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Or is that not really possible, given the high volume of applications? Do professors have a plagiarism-detecting application to launch investigations, if necessary?

What if, for instance, a successful math PhD applicant to University X gives his Statement of Purpose to his friend for him to apply next year at a similar PhD program at University Y?

I am just asking out of curiosity - I have no intentions of plagiarizing :)

Also, there are plenty of admissions-consulting businesses that are around, particularly for business school applications, so I wonder if such services are offered for PhD applications and whether PhD admissions committees have a way to say, "this Statement of Purpose was definitely not written by Candidate Z."

  • It doesn't make much sense. Because it is not going to be posted online or reused for some other reason. it's just a write up. – Coder Sep 1 '16 at 10:59
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At my institution there is no such practice and I haven't heard of it at other institutions.

What if, for instance, a successful math PhD applicant to University X gives his Statement of Purpose to his friend for him to apply next year at a similar PhD program at University Y?

It is quite common for people do consult other's statements as a reference, that is why you can find many of those (besides teaching statements, research statements, etc.) on various academic web sites. However, a blatant plagiarism would probably hurt your application more, no matter how good the original statement is. The reason for that is that such documents are usually personally tailored. They are written to highlight the writer's ambitions, goals and plans and make them compatible with the school's (or adviser's) vision. It is very hard to find statements that can fit multiple students, except if they are very generic and thus rather bad. Also, don't forget that the statement is a part of a larger package, which is also tailored to tell a convincing story why a student should be admitted. Part of that package are also face-to-face interviews. All of that taken together makes it undesirable to have one document sticking out, and it will stick out at some point of the process.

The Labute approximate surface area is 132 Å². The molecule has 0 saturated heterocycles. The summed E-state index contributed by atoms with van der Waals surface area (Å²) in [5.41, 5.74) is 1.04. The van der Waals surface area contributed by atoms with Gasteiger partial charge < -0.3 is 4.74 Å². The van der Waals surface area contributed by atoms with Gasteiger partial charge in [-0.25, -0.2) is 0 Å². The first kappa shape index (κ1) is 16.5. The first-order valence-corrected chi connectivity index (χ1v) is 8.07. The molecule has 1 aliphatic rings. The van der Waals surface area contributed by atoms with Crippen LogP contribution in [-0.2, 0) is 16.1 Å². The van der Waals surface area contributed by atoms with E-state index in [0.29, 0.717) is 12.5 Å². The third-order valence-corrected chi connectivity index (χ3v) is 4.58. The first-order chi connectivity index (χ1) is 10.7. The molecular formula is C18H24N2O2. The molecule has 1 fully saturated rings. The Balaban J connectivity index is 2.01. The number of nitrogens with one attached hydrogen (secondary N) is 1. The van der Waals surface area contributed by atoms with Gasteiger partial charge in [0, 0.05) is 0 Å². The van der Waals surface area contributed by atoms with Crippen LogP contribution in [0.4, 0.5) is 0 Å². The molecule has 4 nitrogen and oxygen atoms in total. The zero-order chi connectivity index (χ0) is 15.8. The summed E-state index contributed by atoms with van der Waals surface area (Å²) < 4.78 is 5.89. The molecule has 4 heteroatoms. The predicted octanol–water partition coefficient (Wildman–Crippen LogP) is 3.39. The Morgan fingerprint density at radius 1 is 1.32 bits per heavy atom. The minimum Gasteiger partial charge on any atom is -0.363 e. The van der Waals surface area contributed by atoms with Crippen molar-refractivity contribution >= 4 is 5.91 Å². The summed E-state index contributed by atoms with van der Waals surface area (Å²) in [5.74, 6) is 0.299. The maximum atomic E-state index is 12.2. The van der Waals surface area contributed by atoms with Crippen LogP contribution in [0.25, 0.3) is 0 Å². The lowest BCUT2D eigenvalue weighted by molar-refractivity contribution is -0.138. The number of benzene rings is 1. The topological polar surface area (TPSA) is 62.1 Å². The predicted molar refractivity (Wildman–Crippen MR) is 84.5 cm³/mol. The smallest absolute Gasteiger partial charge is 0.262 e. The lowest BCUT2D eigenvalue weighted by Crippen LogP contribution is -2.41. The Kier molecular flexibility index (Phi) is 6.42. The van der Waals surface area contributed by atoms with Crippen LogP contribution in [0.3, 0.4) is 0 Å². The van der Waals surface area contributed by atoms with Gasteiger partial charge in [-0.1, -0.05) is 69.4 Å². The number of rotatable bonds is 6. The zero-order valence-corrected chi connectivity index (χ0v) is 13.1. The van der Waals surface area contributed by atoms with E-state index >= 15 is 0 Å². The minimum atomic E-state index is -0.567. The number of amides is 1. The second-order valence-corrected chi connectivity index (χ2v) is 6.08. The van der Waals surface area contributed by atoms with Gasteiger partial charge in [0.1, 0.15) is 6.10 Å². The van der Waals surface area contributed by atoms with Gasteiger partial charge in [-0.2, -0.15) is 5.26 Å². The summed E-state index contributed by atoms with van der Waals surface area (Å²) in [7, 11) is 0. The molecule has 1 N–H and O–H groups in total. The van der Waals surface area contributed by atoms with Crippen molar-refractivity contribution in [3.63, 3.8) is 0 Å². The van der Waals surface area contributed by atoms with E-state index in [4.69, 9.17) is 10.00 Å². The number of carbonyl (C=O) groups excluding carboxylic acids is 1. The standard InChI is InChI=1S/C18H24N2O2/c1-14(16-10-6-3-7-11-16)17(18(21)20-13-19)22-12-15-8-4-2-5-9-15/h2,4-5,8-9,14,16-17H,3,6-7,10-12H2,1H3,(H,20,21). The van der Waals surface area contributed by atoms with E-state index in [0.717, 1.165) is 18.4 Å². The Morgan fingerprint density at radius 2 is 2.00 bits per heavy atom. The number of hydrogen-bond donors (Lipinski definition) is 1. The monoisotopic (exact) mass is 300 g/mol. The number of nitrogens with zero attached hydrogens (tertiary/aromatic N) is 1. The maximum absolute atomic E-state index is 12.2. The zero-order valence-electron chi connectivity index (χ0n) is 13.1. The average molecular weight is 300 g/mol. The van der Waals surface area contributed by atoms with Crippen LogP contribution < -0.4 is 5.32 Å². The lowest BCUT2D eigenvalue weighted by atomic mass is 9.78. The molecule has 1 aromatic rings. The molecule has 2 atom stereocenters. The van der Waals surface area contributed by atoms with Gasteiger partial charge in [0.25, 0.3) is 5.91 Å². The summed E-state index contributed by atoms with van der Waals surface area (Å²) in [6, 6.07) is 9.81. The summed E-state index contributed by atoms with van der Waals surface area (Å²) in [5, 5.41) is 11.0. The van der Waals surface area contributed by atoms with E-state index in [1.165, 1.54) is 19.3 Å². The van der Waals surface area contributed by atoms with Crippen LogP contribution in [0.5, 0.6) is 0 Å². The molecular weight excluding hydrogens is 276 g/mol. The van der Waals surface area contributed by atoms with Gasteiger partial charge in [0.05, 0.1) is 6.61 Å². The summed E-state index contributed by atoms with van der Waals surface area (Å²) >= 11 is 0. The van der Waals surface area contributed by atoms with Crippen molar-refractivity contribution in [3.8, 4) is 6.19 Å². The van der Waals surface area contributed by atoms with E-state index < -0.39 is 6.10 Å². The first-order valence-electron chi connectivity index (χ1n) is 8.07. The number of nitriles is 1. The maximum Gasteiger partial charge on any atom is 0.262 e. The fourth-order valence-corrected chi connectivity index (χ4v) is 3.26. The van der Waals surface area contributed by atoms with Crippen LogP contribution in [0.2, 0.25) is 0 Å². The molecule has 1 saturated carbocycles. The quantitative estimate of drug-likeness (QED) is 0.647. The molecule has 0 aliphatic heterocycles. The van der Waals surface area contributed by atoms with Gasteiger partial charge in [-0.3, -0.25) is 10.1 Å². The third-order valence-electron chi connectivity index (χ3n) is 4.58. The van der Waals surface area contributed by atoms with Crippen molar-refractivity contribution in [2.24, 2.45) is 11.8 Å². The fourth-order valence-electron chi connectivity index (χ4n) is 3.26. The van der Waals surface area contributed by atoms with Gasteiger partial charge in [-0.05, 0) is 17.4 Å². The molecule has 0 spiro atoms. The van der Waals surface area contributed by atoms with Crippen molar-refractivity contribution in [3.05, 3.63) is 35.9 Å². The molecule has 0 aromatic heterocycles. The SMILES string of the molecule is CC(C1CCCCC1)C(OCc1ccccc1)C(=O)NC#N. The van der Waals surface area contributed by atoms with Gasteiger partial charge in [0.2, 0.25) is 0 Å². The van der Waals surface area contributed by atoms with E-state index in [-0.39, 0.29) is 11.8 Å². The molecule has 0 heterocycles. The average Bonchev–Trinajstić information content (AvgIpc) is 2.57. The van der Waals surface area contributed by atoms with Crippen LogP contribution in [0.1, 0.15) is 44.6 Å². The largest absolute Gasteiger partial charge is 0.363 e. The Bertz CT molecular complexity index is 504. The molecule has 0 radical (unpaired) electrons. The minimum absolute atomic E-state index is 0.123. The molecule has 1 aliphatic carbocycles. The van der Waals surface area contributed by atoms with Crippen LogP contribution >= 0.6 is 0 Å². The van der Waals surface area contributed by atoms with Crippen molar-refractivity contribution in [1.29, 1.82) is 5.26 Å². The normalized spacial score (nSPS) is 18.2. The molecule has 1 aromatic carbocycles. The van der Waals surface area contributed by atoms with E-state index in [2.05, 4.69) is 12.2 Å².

Personally, even if I found a student that has plagiarized another's statement, I wouldn't call it plagiarism but rather a disappointing lack of dedication. If you can't be bothered to put together a few paragraphs on what is important to in your future and also find it easy to blend into another's view of theirs, it's a way more serious problem then plagiarism.

Finally, as said before, the statement is only one part of the application, it is by no means the most crucial one. So, even if you "get away" with plagiarizing it, it won't guarantee your acceptance.

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    +1 At my last institution, we didn't pass the SoP through plagiarism checkers for the reasons listed above, but we did pass the secondary materials (writing sample, etc) through. Note: social sciences. – RoboKaren Aug 31 '16 at 19:55

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